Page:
116 3rd St SE
Cedar Rapids, Iowa 52401
IOWA CITY — Public input collected over the summer shows residents have a variety of ideas for how they want the city of Iowa City to use its federal pandemic relief aid, including helping undocumented immigrants, providing premium pay for essential workers and investing in affordable housing.
In a memo to the Iowa City Council, Assistant City Manager Rachel Kilburg listed 12 common suggestions that city staff received. City staff is taking this input into consideration in its recommendations, which will be presented Tuesday to the City Council during an informal work session.
The Fund Excluded Workers Coalition has been asking for federal pandemic relief dollars to go to undocumented immigrants, previously incarcerated individuals and unemployed workers. Kilburg previously told The Gazette that allocating relief funds to undocumented immigrants is permissible.
Residents also said in the survey the want to see the city use the funding on improving access to high-speed internet, expanding mental health services, enhancing public transit and increasing the minimum wage to $15 per hour, among other suggestions.
The city will receive $18.3 million as part of the American Rescue Plan Act, a $1.9 trillion relief package to respond nationally to impacts of the COVID-19 pandemic. The city received half its funds in May and is expected to receive the remaining funds in May 2022. The money must be allocated by the end of December 2024 and spent by December 2026.
There are four categories that the funds can be used toward:
- Responding to negative public health and economic impacts
- Premium pay for essential workers
- Replacing lost government revenue
- Necessary infrastructure improvements, such as water, sewer and broadband
At a work session in May, the council adopted eight principles to help with prioritization of funds. Among the principles were avoiding duplication with other relief programs, supporting future government operations, making lasting changes in physical and social infrastructure, mitigating racial inequities and supporting climate action. The council also wants to “demonstrate compliance and transparency through regular public reporting.”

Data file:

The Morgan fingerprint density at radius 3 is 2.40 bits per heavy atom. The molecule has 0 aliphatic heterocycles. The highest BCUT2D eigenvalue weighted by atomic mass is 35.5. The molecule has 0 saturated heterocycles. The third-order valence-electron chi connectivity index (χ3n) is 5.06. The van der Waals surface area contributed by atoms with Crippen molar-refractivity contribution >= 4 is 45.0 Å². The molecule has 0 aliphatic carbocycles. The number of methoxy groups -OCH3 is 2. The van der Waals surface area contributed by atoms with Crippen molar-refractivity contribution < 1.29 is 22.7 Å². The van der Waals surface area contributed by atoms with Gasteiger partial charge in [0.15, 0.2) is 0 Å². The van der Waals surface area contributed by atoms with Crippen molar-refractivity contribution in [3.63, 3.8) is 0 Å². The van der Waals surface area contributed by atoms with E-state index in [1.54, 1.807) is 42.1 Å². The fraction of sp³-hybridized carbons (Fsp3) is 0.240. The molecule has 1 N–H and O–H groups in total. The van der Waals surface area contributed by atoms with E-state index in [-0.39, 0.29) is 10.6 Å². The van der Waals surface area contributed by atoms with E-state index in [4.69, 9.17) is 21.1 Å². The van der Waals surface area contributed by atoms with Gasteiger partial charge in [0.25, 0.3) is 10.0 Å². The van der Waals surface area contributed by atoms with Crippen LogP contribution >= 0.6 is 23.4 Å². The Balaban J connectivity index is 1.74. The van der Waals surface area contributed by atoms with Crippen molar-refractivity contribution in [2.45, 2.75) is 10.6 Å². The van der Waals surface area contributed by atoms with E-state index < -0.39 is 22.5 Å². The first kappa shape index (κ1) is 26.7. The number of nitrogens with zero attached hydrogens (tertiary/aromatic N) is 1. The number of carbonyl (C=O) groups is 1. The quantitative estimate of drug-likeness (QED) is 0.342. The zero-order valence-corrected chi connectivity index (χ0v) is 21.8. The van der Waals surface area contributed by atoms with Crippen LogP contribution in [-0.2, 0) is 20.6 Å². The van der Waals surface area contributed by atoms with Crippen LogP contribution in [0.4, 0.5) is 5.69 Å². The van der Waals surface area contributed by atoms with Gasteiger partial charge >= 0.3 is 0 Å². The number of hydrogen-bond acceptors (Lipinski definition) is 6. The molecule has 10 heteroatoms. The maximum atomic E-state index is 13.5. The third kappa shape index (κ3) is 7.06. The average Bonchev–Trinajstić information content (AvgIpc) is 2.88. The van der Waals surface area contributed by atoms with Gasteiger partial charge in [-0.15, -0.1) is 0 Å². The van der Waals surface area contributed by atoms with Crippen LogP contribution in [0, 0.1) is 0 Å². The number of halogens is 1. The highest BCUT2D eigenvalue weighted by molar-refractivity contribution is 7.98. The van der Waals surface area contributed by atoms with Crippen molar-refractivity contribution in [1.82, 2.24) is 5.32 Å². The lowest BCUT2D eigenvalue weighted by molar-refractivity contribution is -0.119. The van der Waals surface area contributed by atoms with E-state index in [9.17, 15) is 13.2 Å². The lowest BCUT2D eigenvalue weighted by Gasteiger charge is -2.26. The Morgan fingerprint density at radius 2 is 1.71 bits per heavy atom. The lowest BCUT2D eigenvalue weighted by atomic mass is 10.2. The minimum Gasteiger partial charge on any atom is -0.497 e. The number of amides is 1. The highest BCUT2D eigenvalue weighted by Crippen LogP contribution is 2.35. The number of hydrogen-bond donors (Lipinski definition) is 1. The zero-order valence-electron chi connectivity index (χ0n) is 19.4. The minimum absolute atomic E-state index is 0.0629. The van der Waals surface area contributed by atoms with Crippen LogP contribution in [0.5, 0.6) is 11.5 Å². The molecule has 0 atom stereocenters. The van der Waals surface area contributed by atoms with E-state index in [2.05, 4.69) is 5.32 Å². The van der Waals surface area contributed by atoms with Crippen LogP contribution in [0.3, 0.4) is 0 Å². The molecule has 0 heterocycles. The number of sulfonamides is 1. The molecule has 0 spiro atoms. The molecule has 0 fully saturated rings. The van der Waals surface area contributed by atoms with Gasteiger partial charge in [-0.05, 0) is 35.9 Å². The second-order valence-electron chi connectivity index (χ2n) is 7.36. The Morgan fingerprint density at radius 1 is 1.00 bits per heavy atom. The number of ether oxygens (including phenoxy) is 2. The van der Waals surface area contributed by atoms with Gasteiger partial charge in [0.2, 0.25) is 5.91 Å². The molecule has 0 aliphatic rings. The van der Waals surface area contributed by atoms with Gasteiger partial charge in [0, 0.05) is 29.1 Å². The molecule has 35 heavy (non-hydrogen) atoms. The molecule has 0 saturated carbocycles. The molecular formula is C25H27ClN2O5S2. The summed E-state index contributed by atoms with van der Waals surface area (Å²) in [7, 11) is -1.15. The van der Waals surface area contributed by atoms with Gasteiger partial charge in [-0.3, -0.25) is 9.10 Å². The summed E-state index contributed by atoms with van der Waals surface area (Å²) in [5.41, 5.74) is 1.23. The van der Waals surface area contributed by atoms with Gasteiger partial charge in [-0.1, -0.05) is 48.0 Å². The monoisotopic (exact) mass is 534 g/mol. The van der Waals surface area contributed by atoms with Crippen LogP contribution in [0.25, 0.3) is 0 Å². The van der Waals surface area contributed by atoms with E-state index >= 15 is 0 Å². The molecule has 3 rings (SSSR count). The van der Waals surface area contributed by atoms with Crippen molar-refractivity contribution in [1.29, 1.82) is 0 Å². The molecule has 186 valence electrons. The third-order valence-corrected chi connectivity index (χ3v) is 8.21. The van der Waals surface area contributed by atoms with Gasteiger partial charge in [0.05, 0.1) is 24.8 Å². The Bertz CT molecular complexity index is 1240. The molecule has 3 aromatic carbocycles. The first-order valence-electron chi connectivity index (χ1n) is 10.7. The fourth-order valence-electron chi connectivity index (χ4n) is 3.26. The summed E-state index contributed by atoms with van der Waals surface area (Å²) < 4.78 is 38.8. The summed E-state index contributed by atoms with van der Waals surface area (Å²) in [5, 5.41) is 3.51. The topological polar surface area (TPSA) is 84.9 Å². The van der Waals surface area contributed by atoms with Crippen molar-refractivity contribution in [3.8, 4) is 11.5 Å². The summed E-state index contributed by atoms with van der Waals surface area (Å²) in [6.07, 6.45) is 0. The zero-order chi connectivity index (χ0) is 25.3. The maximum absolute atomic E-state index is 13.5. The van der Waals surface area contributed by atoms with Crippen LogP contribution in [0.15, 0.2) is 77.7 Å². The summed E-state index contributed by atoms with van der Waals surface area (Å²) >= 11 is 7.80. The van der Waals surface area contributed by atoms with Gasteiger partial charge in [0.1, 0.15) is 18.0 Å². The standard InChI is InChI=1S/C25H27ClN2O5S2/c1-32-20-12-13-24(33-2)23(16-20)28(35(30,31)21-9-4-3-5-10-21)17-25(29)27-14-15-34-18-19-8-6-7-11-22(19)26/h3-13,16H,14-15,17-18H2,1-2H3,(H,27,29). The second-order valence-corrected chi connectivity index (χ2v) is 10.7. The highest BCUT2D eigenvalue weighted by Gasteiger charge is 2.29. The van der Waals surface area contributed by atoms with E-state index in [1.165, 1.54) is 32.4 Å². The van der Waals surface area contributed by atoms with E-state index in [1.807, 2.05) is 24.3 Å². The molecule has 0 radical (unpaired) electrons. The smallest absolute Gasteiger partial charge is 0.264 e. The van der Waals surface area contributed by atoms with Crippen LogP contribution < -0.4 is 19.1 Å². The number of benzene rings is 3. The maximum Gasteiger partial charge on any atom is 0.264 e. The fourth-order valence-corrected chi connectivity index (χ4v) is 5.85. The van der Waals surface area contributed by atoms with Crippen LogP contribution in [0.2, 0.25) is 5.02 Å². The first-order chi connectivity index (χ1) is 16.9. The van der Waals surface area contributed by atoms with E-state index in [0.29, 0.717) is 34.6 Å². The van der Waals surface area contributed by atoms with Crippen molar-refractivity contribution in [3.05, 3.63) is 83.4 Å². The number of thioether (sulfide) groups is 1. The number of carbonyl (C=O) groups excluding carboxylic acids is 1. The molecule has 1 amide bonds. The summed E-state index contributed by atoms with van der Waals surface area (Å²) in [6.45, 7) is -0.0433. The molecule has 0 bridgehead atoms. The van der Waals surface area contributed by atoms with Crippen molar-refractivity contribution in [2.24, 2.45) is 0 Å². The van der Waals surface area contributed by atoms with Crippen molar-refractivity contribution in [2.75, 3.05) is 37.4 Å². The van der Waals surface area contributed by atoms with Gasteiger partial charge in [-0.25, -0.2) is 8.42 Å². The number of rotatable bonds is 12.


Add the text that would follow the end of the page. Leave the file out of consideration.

The city kicked off its initial phase of public input earlier this summer with an online survey, a listening session at Mercer Park and inviting neighborhood groups and stakeholders to share ideas.
The online survey received 1,892 responses. Respondents were asked to rank 10 approved funding categories in order of importance. There was also a free response area to share specific suggestions.
The top three priorities that came out of the ranking were addressing economic disparities and physical and mental health disparities, and supporting nonprofits and social service agencies.
The city and Johnson County government are looking to collaborate on spending decisions. The two governments previously indicated they are interested in working together to distribute the funds.
Johnson County government is receiving $29.3 million under the act.
“Careful coordination with the County is needed to ensure relief dollars are stretched as far as possible and have the greatest impact on residents,” Kilburg wrote to council members.
The recommendations presented Tuesday will identify top priorities based in two areas: urgent community need projects and strategic investment projects. Initial estimates will exceed the city’s $18.3 allocation due to the likely overlap between city and county priorities, Kilburg wrote.
The work session begins at 4 p.m. Tuesday at the assembly room of the Senior Center, 28 S Linn St. The meeting will be streamed online on the city’s Facebook page and City Channel 4.
Comments: (319) 339-3155; email@example.com